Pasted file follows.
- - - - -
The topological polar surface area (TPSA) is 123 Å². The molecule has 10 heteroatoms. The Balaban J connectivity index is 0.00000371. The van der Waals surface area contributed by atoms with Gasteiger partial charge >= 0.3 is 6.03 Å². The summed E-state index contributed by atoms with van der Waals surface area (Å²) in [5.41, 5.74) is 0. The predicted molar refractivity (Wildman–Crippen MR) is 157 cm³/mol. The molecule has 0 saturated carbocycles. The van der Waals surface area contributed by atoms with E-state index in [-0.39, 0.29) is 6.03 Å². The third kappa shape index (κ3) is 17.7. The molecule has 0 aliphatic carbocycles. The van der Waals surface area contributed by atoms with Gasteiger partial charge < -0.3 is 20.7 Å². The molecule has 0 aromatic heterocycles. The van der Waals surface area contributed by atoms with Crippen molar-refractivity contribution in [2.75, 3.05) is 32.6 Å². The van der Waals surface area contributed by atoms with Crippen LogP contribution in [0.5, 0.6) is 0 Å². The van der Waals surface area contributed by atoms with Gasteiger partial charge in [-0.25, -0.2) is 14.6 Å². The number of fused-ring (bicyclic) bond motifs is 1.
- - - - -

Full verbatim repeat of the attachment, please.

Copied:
The topological polar surface area (TPSA) is 123 Å². The molecule has 10 heteroatoms. The Balaban J connectivity index is 0.00000371. The van der Waals surface area contributed by atoms with Gasteiger partial charge >= 0.3 is 6.03 Å². The summed E-state index contributed by atoms with van der Waals surface area (Å²) in [5.41, 5.74) is 0. The predicted molar refractivity (Wildman–Crippen MR) is 157 cm³/mol. The molecule has 0 saturated carbocycles. The van der Waals surface area contributed by atoms with E-state index in [-0.39, 0.29) is 6.03 Å². The third kappa shape index (κ3) is 17.7. The molecule has 0 aliphatic carbocycles. The van der Waals surface area contributed by atoms with Gasteiger partial charge < -0.3 is 20.7 Å². The molecule has 0 aromatic heterocycles. The van der Waals surface area contributed by atoms with Crippen molar-refractivity contribution in [2.75, 3.05) is 32.6 Å². The van der Waals surface area contributed by atoms with Crippen LogP contribution in [0.5, 0.6) is 0 Å². The van der Waals surface area contributed by atoms with Gasteiger partial charge in [-0.25, -0.2) is 14.6 Å². The number of fused-ring (bicyclic) bond motifs is 1.